Financial challenges in the energy sector forced oil and natural gas producers and ancillary industries to seek out-of-court restructurings in the first quarter of 2019.

In addition to oil and gas exploration and production companies seeking restructurings, offshore supply vessel and services companies that were affected by industry financial issues also sought to improve their balance sheets, credit facilities and operations through restructurings.

The most notable oil and gas companies to restructure out of court included Houston-based EP Energy Corp. (EPE) which in March said it would consider strategic alternatives such as debt issuances, refinancing and assets sales to avoid defaulting on its debt obligations.

Fort Worth, Texas-based oil and gas producer Approach Resources Inc. (AREX) also in March said it would pursue an array of financing alternatives and deleveraging transactions, including a potential debt-for-equity exchange to avoid breaching financial covenants under its revolving credit facility.

Several offshore transportation services companies suffered financial difficulties that required out-of-court restructurings as a result of the financial problems oil and gas producers were having.

Bermuda-based offshore vessel supply provider Nordic American Offshore Ltd. (NAO) in March extended covenant waivers on its $150 million revolving credit facility as it negotiated with lenders to refinance the loan.

Bourbon SA, a French provider of offshore services to the oil and gas sector, in February launched an out-of-court restructuring after being unable to make its loan payments.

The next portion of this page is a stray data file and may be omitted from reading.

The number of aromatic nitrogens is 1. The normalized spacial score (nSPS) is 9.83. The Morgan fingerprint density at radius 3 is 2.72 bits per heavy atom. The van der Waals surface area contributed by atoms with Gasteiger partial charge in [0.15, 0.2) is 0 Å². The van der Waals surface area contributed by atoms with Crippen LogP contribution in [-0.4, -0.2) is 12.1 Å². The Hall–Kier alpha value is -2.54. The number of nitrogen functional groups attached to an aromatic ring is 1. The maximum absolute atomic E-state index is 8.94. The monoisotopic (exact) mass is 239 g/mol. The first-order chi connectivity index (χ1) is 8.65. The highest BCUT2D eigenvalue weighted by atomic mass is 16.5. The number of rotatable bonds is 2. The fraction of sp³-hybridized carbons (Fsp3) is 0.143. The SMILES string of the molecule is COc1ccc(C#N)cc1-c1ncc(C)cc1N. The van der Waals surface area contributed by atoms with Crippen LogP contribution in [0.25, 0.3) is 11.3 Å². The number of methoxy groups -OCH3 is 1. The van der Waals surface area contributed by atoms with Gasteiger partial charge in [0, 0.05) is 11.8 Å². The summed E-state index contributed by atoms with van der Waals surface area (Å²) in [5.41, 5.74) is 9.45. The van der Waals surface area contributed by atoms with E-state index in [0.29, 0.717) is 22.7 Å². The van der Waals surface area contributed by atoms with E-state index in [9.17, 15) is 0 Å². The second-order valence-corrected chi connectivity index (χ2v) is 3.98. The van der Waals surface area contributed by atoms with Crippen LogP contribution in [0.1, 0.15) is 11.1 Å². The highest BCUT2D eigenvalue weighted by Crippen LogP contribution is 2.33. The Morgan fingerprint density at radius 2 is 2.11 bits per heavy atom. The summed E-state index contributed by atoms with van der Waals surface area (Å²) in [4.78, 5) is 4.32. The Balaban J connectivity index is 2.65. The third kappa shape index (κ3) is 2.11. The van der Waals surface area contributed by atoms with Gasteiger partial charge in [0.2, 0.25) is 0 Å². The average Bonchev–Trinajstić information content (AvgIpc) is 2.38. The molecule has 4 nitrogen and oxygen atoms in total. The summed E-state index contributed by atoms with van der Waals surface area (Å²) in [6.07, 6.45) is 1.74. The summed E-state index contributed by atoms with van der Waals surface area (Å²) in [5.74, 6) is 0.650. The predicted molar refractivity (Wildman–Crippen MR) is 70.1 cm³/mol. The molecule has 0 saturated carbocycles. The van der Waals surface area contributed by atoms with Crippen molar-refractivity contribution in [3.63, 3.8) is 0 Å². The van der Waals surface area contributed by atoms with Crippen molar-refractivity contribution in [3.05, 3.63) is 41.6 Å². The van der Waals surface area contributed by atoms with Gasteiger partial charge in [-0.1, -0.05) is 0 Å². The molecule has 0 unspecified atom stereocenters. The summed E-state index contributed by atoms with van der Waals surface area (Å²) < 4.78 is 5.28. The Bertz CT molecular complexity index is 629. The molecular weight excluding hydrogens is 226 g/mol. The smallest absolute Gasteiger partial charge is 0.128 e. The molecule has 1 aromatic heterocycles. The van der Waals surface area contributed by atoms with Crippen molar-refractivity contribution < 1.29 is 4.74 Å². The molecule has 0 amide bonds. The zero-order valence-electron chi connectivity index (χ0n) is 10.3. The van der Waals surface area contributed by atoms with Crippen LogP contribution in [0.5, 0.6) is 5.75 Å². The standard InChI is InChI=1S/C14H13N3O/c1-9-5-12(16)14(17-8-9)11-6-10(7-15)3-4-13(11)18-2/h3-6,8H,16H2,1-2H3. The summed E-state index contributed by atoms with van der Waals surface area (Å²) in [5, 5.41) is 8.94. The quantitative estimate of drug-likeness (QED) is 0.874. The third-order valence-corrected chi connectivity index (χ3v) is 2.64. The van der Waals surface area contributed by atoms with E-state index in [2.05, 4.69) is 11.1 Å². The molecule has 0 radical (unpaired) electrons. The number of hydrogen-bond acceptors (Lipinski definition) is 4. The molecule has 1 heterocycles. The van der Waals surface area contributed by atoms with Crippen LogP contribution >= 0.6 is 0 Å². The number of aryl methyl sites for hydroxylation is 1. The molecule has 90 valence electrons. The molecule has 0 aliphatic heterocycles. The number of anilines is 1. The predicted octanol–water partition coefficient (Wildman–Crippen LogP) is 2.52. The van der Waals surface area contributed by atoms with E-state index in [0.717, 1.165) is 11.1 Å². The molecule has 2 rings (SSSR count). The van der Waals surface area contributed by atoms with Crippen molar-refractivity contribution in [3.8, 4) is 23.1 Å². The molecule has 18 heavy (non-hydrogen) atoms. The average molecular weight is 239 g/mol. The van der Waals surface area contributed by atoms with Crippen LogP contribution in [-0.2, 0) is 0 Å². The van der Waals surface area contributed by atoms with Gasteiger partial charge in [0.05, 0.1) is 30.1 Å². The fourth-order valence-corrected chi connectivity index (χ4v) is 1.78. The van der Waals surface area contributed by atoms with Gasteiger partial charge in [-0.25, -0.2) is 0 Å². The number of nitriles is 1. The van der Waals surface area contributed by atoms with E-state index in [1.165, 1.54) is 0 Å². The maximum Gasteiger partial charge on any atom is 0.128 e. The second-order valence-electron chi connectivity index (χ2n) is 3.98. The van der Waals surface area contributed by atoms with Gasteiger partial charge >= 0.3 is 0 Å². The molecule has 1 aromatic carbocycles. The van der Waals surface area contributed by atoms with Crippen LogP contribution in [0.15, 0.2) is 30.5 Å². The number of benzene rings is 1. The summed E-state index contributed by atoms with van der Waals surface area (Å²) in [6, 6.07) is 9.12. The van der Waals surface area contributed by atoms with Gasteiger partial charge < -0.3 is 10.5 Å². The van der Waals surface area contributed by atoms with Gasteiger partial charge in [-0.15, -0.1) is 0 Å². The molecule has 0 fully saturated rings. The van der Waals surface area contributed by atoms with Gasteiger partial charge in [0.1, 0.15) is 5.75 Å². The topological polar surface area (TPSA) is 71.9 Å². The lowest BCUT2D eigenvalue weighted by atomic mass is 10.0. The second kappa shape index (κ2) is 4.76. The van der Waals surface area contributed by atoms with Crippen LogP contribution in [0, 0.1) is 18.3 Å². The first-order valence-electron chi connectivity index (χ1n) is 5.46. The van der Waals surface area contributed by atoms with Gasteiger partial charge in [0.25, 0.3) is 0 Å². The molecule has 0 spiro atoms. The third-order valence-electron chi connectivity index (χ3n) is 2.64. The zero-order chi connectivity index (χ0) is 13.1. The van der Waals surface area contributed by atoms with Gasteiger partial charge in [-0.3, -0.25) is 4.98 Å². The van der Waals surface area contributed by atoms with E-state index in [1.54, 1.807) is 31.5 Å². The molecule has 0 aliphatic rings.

Covington, La.-based Hornbeck Offshore Services Inc. (HOS) in February completed a debt exchange that swapped $131.6 million of 5.875% unsecured notes due in 2020 for a new $111.9 million senior second-lien term loan due in 2025.

Distress continued to plague the retail sector as more major retailers sought out-of-court restructurings, including luxury department store operator Neiman Marcus Group Ltd. LLC and iconic florist FTD Cos. Inc.

Neiman Marcus in March launched an out-of-court restructuring seeking approval of its lenders to extend maturities on about $4.4 billion in debt.

FTD in March modified its credit agreement with Bank of America NA to allow the company to increase its credit limit from $85 million to $167.5 million when the loan matures in September.

Fallout from retail distress has produced a cloud over ancillary businesses, forcing out-of-court restructurings of marketing service companies that serve the retail sector.

Marketing services provider Affinion Group Holdings Inc., which provides customer services for the retail, travel, financial services and internet commerce sectors, is seeking a debt-for-equity swap and rights offering that would deleverage the company’s capital structure and improve its liquidity.

Retail marketing service company Crossmark Holdings Inc., which holds $52.5 million debt on a revolving credit facility and $425 million on a first-lien term loan, is working on an out-of-court restructuring with its lenders.